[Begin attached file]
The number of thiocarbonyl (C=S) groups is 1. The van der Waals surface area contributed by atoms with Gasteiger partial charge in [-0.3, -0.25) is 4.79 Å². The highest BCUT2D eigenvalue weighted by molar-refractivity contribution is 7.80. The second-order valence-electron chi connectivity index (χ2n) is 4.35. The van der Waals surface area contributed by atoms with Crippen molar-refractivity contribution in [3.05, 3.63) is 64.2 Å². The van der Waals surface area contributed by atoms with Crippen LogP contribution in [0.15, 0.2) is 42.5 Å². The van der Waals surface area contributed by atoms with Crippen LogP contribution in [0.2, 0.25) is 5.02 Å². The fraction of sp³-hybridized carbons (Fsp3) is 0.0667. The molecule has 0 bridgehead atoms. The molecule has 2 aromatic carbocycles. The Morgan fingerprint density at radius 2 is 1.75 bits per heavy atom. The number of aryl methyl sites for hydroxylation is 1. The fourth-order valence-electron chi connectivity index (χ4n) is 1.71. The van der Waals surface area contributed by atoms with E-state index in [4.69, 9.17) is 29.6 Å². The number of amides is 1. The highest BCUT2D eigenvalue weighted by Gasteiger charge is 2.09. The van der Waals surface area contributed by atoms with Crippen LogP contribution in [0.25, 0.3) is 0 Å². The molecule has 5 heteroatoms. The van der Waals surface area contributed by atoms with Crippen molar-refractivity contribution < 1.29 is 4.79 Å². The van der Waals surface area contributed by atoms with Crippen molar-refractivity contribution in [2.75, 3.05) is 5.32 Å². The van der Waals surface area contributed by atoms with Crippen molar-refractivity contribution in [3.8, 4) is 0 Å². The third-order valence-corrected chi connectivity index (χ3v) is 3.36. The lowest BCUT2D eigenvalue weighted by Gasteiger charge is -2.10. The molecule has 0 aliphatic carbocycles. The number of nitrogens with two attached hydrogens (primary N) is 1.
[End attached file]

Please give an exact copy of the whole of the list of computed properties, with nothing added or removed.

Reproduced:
The number of thiocarbonyl (C=S) groups is 1. The van der Waals surface area contributed by atoms with Gasteiger partial charge in [-0.3, -0.25) is 4.79 Å². The highest BCUT2D eigenvalue weighted by molar-refractivity contribution is 7.80. The second-order valence-electron chi connectivity index (χ2n) is 4.35. The van der Waals surface area contributed by atoms with Crippen molar-refractivity contribution in [3.05, 3.63) is 64.2 Å². The van der Waals surface area contributed by atoms with Crippen LogP contribution in [0.15, 0.2) is 42.5 Å². The van der Waals surface area contributed by atoms with Crippen LogP contribution in [0.2, 0.25) is 5.02 Å². The fraction of sp³-hybridized carbons (Fsp3) is 0.0667. The molecule has 0 bridgehead atoms. The molecule has 2 aromatic carbocycles. The Morgan fingerprint density at radius 2 is 1.75 bits per heavy atom. The number of aryl methyl sites for hydroxylation is 1. The fourth-order valence-electron chi connectivity index (χ4n) is 1.71. The van der Waals surface area contributed by atoms with E-state index in [4.69, 9.17) is 29.6 Å². The number of amides is 1. The highest BCUT2D eigenvalue weighted by Gasteiger charge is 2.09. The van der Waals surface area contributed by atoms with Crippen LogP contribution in [0.25, 0.3) is 0 Å². The molecule has 5 heteroatoms. The van der Waals surface area contributed by atoms with Crippen molar-refractivity contribution < 1.29 is 4.79 Å². The van der Waals surface area contributed by atoms with Crippen molar-refractivity contribution in [2.75, 3.05) is 5.32 Å². The van der Waals surface area contributed by atoms with Crippen molar-refractivity contribution in [3.8, 4) is 0 Å². The third-order valence-corrected chi connectivity index (χ3v) is 3.36. The lowest BCUT2D eigenvalue weighted by Gasteiger charge is -2.10. The molecule has 0 aliphatic carbocycles. The number of nitrogens with two attached hydrogens (primary N) is 1.